So if the nerds are all right, mostly, what about the jocks? What occupations did they end up in? While some of them may have made it to the NFL as professional football players, most others end up in spilling into the general job market. While the stereotype is that jocks end up in menial jobs, construction, or manufacturing; research being hard to find, my own experience of knowing several such folk points to careers tending to be sales, low-end finance (think mortgages), real estate, and personal training. Given, a sample size of a couple dozen doesn’t really prove anything. However, if one did extrapolate, one could come to a conjecture that while “jocks” for lack of a better word, do not do worse then average now, the nerd/jock investment and employment dynamic has changed.

Why the change? Now that simply taking big leveraged risks with a big pile of money isn’t in fashion (i.e., as it was before the global financial crisis), you need advantages from superior intellectual capital in order to sustain a higher than mean return on investment. Why not in fashion? From 2003-2008, it was accepted that financial engineering was the way to riches. If you only structured your collateralized debt obligation in the correct way, you could invest at 40x leverage and still retain a AAA rating on your debt. Financial engineering gave you higher profits under such a regime than traditional “engineering engineering” could provide. So money flowed into CDS structures and away from the nerdy parts of the economy that invents things.

So now we find ourselves in an economy where capital flocks to things like Pandora, Groupon, Facebook, Linkedin, and other things that, at their core, have interesting algorithms inside them. And we have a situation where if you are a developer capable of writing an interesting and valuable algorithm – or helping a company scale out a system that leverages one of these inventions, you are in high demand.

Good thing for the nerds. What this means for everyone else remains to be seen.

Velocity 101: Get the Engineering Practices Right

IF one could equate faster typing with velocity, engineering practices perhaps would not matter in the world of software development productivity.  Thankfully, there are reasons that most organizations do not use Words Per Minute in our evaluation process when hiring new software developers.  Slamming out low quality code and claiming progress, be it story points, or merely finished tasks on a GANTT chart, is a fast track to creating boat anchors that hold back companies rather than pushing them forward.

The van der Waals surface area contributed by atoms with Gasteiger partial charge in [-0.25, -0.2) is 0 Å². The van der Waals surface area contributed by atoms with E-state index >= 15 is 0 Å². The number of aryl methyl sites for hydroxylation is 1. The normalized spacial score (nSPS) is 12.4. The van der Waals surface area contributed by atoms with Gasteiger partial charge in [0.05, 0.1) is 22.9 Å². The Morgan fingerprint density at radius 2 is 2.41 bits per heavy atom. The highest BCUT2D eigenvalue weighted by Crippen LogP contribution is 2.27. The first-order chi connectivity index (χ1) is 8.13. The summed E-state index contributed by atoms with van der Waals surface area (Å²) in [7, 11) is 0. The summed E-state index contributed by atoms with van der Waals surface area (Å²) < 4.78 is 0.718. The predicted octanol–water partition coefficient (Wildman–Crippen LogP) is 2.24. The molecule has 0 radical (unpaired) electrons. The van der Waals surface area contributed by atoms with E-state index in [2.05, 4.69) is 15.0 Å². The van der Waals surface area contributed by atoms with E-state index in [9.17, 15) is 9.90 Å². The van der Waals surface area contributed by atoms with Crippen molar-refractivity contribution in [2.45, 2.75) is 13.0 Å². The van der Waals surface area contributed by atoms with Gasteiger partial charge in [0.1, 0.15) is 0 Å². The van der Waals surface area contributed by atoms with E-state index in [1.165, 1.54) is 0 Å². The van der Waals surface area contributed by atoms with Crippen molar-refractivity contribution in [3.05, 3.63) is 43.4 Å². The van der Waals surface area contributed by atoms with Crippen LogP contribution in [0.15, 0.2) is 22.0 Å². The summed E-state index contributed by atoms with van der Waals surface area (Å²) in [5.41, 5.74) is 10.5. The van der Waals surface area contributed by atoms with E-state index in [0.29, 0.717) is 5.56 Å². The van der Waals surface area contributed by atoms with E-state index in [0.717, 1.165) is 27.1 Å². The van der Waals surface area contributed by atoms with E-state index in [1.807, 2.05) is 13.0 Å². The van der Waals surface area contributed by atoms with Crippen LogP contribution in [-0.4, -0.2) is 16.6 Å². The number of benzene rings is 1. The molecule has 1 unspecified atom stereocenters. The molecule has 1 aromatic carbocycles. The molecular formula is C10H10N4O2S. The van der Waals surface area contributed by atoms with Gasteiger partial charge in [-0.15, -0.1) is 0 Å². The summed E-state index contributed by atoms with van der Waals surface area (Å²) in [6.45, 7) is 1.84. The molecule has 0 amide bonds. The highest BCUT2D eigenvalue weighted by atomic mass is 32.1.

Without proper engineering practices, you will not see the benefits of agile software development.  It comes down to basic engineering principles.  A highly coupled system – be it software, mechanical, or otherwise, provides more vectors over which change in one part of the system can ripple into other parts of the system.  This is desirable to a degree – you need your transmission to couple to the engine in order for the engine to make a car move.  But the more coupling beyond the minimum you need in order to make the system work, the more the overall system destabilizes.  If the braking system suddenly activated because a Justin Bieber CD was inserted into the car stereo, you would probably see that as a pretty bad defect.  And not just because of the horrible “music” coming out of the speakers.

So what are the specific engineering practices?  Some are lower level coding practices, others are higher level architectural concerns.  Most rely on automation in some respect to guard against getting too complacent.  While I generally loathe to use the term “best practices” due to the fear that someone might take these practices and try to apply them in something of a cargo-cult manner, these are some general practices that seem to across a broad section of the software development world:

Test Driven Development and SOLID

While detractors remain, it has ceased to be controversial to suggest that the practices that emerged out of the Extreme Programming movement of the early 2000s are helpful.  Test driven development as a design technique selects for creating decoupled classes.  It is certainly possible to use TDD to drive yourself to a highly-coupled mess, given enough work and abuse of mocking frameworks.  However, anyone with any sensitivity to pain will quickly realize that having dozens of dependencies in a “God” class makes you slow, makes you work harder to add new functionality, and generally makes your tests brittle and worthless.

To move away from this pain, you write smaller, testable classes that have fewer dependencies.  By reducing dependencies, you reduce coupling.  When you reduce coupling, you create more stable systems that are more amenable to change – notwithstanding the other benefits you get from good test coverage.  Even if you only used TDD for design benefits- and never used the tests after initially writing them, you get better, less coupled designs, which leads to greater velocity when you need to make changes.  TDD doesn’t just help you in the future.  It helps you move faster now.

Indeed, TDD is just one step on the way to keeping your code clean.  Robert Martin treats the subject in much more depth in his book, Clean Code.  Indeed, he calls all of us out to be professionals, making sure that we keep our standards and don’t give into the temptation to simply write a bunch of code that meets external acceptance criteria, but does so at the cost of internal quality.  While you can, in theory, slap some code together that meets surface criteria, it is false economy to assume that bad code today will have a positive effect on velocity beyond the current iteration.